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You’ve all probably seen it by now.
“It’s catchy and good hearted,” wrote Natalie Ward, NSW Minister for multiculturalism, adding, “It effectively conveys the vital message… about the importance of being vaccinated.”
“How good is this,” wrote Jodi McKay, Strathfield MP. “So impressive and so important.”
“Vibing…” tweeted ABC presenter Sarah MacDonald.
They were each talking about the Bollywood-inspired Jab Song created by Indian Link Radio that has now gone viral.
Jab Song was first aired on Indian Link Radio as a public service announcement on 31 July, and has been played daily ever since. This week though, it broke the community barrier, after three different ABC Radio programs showed interest, followed by a full airing on ABC News.
Presenter Joe O’Brien giggled through the introduction to the clip, but agreed with Indian Link’s Pawan Luthra who said, “It’s a fun way to get a serious message through.”
Jab Song is a parody of well-known Bollywood hit London Thumakda (All of London dances) – a number that most Indians on this planet will recognise. In Indian Link’s version, London Thumakda became Aussie Thumakda. A dancing policeman and a PPE-clad medico set the mood early on, and by the time the virus-figures scurry off to various corners of the screen, you’re dissolving in splits.
Channel 9 came calling almost immediately, and then it all took off on Tiktok.
It all started a bit more seriously of course.
As the Delta variant lurked, too close for comfort and causing yet another lockdown, a vaccination campaign was launched at Indian Link called Mission Jab. A multipronged approach was charted out, involving vaccines selfies, messages from influencers, and messages from health practitioners in India who had seen the pandemic up close.
The radio arm of Indian Link was tasked with creating a jingle to spread the message of vaccination.
Ekta Sharma, Station Director at Indian Link Radio, took on the challenge with colleague Chetan Umre.
“The idea of a parody came up, and we began working with popular dance numbers,” described Ekta. “Different lyrics were created for our shortlisted numbers, and we began to record. In the end, nothing worked like London Thumakda.”
Chetan chimed in, “Yes I think we picked a number that resonates with Indian listeners. It wasn’t ideal, though, to be working virtually, given we are in lockdown. It was a challenge to match scale and pitch as we recorded separately and then put it all together. I’m quite proud of it!”
With the video thrown in, the process was seven days from woe to go.
“Chetan and I both felt good as soon as we put it together,” Ekta revealed. “But we didn’t expect it to go viral. It was a PSA for radio as far as we were concerned!”
The large uptake on social media in recent days, Pawan Luthra observed, is perhaps not coincidental.
“Although it’s been around for weeks now, perhaps the timing was right this week,” Pawan said. “We’re all over this lockdown and in need of a bit of light relief. Plus vaccination rates are on the up, and we’re seeing light at the end of the tunnel.”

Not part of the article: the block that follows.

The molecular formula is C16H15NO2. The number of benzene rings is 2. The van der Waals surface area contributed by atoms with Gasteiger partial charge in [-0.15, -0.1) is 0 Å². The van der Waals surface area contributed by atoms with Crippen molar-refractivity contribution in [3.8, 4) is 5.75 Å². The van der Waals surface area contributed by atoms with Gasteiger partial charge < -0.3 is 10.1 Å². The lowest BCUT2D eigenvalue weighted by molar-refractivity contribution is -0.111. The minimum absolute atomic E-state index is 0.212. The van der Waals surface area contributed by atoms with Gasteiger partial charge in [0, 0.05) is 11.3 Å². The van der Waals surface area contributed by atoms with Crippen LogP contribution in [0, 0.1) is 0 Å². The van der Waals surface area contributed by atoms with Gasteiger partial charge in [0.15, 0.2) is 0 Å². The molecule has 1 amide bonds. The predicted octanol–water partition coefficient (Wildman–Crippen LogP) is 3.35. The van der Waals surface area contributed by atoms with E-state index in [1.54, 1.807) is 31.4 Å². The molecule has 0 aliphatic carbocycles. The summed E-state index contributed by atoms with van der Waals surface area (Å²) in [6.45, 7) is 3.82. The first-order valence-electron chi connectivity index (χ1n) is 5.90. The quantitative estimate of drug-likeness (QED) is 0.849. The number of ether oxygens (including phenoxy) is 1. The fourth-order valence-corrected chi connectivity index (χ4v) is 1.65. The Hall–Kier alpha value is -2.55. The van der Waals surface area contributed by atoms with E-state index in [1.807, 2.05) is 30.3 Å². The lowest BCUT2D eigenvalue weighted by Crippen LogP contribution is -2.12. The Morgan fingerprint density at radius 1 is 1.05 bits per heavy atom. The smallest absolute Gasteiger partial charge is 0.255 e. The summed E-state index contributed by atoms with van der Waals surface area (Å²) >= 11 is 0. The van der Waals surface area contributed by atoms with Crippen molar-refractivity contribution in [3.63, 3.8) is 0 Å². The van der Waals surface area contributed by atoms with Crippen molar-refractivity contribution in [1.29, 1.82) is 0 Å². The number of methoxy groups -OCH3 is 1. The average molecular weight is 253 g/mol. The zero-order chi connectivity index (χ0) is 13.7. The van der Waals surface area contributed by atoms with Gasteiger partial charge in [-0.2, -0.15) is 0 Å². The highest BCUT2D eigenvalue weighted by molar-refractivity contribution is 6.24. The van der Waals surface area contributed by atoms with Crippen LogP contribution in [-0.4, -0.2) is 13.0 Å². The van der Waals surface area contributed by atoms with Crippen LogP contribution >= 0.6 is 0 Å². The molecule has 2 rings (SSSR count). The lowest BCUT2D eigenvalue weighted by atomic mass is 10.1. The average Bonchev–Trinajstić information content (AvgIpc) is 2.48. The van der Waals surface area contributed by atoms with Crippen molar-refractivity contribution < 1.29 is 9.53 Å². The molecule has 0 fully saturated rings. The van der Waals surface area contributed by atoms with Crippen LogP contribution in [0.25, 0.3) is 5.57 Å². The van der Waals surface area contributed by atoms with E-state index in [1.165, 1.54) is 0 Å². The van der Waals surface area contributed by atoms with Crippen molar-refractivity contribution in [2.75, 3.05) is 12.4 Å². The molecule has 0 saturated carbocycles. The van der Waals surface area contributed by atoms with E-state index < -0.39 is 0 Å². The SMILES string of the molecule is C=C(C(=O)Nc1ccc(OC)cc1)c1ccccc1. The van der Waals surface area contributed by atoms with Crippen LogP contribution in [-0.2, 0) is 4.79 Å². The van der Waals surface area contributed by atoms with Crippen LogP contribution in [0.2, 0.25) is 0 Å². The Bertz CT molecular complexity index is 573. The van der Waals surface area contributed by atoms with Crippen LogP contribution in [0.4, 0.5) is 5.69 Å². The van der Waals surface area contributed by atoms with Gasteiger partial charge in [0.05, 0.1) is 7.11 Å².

Comments on social media continue to entertain the Indian Link team daily, coming in from India, Dubai, NZ, US and UK.
“Early comments do include a few not-so-nice ones, such as why make a policeman dance like that? Especially, I suppose, at a time when policemen were not exactly the flavour of the month, particularly in Western Sydney. But Joe O’Brien’s specific pointing out of the policeman’s ability to shake a hip, has now changed that!”
Oh well, as one social media user pointed out, “Anything to get the message out, right?”
Vaccine messaging to multicultural communities has been a much-discussed topic, but little action has followed, sadly.
Government messaging was restricted to social media, perhaps not the best avenue as it is wide open to anti-vaxxers who jump on and cause further confusion to those already in hesitation. Traditional media is better suited to this kind of messaging, and not only because it lives around the house for days on end.
Community leaders have come on to spread the message, but only much later in the piece.
The ads in Hindi, as a case in point, are painstakingly translated and would be fantastic as literary documents, just not as messages urging people towards health measures in a pandemic. Here’s a sample of words and phrases that appear in the government ‘tathya patra’ (fact sheets):
- sunishchit karen ki aapke vivaran sahi hain
- adhikaansh logon mein alpavadhi ke dhalya lakshan aayenge
- yadi app uparokth kisi shreni mein aate hain
- manasic swasthya vyavsayee
Perhaps social and cultural perspectives could be more relevant.
In this regard, it is heartening to see the Victorian Government’s announcement this week of $2 million towards health messaging in multicultural communities. Particularly noteworthy here is the $100,000 put aside for communities to create and deliver their own public health information in a manner that targets their audience directly.
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